Essex and Herts in smart city pilot | Smart Highways Magazine: Industry News

Essex and Herts in smart city pilot

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The County Councils of Essex and Hertfordshire are to work together to pilot new smart city services,  assessing the potential quality-of-life and economic benefits of a range of smart city technologies.

The project, in partnership with Cambridge-based technology firm Telensa includes monitoring of gully, highway wind, traffic analytics, wast bin and air quality.

The councils say it is not just about the operational benefits, as infrastructure monitoring builds up a vast data set that can be used to spot trends across departments, leading to better decision making and more joined-up working. 

The councils are currently assessing the suitability of three sites in Hertfordshire and Essex towns. The pilot will run initially for two months.

Cllr Ian Grundy, Essex County Council Cabinet Member for Highways, said, “I am extremely excited about the benefits this trial offers by using technology to deliver more for less for our residents.  We currently rely on inspections and residents reporting issues, like blocked gullies, to us across more than 5,000 miles of roads in Essex.

 “The potential to monitor issues remotely will not only save taxpayers money, it will also improve our reaction times and allow us to fix issues before they become a problem.

“Last summer we became the first authority in the country to install ‘smart’ streetlights which offer the potential to monitor pollution, create Wi-Fi hotspots and even guide driverless vehicles in the future. These are now being rolled out across Essex by Ringway Jacobs crews and we believe this work will really complement the smart city partnership work we are doing with Hertfordshire County Council and Telensa.”

Ralph Sangster, Executive Member for Highways at Hertfordshire County Council, said, “Smart technology is becoming an essential tool in delivering a high quality highways services and “Safe Smart” is an exciting opportunity to trial a modern technology which reinforces Hertfordshire County Council’s ongoing commitment to maintain and improve roads for the benefit of all Hertfordshire residents.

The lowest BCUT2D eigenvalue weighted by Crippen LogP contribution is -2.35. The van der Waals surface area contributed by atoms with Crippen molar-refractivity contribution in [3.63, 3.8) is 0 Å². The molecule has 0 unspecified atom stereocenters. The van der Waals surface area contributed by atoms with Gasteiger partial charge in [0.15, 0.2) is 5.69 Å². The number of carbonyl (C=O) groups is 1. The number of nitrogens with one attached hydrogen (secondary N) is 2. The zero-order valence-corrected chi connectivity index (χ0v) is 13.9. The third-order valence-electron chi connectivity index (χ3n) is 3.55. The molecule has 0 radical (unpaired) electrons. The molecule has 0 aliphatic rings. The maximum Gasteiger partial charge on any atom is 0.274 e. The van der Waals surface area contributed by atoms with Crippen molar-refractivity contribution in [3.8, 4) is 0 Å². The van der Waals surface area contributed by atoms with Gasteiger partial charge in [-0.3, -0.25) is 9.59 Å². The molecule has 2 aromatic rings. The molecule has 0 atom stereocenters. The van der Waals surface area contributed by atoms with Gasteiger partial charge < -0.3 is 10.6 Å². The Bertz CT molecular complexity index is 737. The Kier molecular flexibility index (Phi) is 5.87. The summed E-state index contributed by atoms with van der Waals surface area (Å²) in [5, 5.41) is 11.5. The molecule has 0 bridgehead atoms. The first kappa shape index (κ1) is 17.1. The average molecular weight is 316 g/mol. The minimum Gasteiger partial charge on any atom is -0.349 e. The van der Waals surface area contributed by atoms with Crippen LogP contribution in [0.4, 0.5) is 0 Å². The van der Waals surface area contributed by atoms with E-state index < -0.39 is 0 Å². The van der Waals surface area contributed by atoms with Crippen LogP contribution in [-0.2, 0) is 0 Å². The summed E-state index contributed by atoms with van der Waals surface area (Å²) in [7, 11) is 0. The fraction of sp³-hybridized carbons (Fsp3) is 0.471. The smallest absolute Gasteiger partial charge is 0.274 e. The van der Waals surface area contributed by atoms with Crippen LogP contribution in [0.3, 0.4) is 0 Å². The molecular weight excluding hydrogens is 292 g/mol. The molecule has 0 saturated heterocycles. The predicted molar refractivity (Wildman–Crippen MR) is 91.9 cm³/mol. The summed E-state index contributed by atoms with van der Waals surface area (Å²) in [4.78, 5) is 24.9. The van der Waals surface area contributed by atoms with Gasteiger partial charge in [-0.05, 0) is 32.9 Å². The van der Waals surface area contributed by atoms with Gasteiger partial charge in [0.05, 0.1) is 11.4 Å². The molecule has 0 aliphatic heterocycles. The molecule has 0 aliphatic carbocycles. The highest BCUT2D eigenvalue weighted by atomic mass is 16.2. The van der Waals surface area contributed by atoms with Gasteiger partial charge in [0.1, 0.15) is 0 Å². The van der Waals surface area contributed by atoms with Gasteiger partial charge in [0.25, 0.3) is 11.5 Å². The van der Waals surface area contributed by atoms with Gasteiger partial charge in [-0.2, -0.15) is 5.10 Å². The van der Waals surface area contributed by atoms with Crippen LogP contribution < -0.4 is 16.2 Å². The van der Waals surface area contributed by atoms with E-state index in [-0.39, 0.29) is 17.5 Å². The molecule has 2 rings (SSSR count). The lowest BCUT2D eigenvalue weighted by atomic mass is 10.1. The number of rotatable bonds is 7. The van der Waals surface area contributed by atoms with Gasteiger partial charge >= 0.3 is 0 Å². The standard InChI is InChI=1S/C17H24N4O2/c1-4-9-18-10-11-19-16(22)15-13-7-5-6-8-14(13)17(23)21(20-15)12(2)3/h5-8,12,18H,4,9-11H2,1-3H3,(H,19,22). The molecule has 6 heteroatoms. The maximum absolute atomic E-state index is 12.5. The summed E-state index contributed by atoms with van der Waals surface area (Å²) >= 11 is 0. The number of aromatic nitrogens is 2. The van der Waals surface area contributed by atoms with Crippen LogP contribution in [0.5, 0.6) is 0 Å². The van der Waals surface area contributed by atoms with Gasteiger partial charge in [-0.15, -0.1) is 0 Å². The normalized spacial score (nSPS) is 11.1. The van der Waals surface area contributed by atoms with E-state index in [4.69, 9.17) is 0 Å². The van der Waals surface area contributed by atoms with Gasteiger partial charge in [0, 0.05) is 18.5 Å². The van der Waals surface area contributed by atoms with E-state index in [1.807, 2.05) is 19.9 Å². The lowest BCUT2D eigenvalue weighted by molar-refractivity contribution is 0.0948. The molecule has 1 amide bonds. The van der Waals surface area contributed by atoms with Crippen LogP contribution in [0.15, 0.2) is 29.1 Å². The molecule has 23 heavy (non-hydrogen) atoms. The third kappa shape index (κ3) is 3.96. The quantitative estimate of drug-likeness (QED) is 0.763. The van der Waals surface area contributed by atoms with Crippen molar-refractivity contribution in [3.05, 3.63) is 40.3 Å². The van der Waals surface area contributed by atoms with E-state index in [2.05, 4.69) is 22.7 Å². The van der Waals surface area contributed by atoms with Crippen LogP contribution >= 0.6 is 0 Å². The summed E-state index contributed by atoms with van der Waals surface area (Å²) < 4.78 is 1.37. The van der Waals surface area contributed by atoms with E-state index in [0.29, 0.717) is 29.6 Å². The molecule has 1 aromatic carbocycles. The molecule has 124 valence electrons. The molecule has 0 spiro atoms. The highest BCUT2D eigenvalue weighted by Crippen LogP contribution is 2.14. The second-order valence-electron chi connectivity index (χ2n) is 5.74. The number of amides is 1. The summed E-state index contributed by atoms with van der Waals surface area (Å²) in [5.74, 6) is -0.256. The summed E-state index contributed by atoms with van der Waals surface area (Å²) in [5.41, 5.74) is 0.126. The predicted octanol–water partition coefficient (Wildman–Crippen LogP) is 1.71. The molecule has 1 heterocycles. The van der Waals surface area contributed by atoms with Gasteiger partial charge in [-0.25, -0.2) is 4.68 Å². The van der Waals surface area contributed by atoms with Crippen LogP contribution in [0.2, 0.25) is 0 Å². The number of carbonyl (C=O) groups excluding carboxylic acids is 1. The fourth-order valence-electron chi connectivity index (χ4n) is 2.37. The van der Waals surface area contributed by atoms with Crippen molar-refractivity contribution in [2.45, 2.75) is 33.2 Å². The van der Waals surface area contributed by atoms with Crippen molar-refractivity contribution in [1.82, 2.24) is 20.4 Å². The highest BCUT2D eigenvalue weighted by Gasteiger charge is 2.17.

We have already converted around 65,000 of our street slights to LED and are in the process of converting the remainder, some 50,000, by March 2020. These LED lights are controlled by a wireless Central Management System (CMS), which detects faulty lights and enables changes to be made to light settings with the flick of a switch at a central point. Therefore many faults will be resolved before anyone notices. LEDs not only use much less energy but also emit less CO2 than conventional lamps, helping to cut the county council’s carbon tax contribution.”

Will Gibson, founder and Chief Commercial Officer at Telensa, added, “Hertfordshire and Essex are pioneers of smart street lighting, and between them already use Telensa technology to control 250,000 streetlights.  This project will show the community and financial benefits unlocked by adding new sensor applications to the Telensa streetlight network.”

Full details of the work includes:

  • Gully monitoring: blocked street drains (gullies) cause flooding, and monitors can alert and even predict problems before they cause a flood.
  • Highway wind monitoring: instantly alerts the highways team of high winds or gusts, and builds a data set that helps to predict dangerous local driving conditions.
  • Traffic monitoring and analytics: from dimming unnecessary streetlighting on empty roads to understanding local traffic patterns.
  • Waste bin monitoring: enables cleaner streets through more responsive collections, and helps make sure there is enough capacity where it is needed.
  • Air quality monitoring: provides street-by-street measurement of air quality to complement the broad picture provided by existing monitoring stations.



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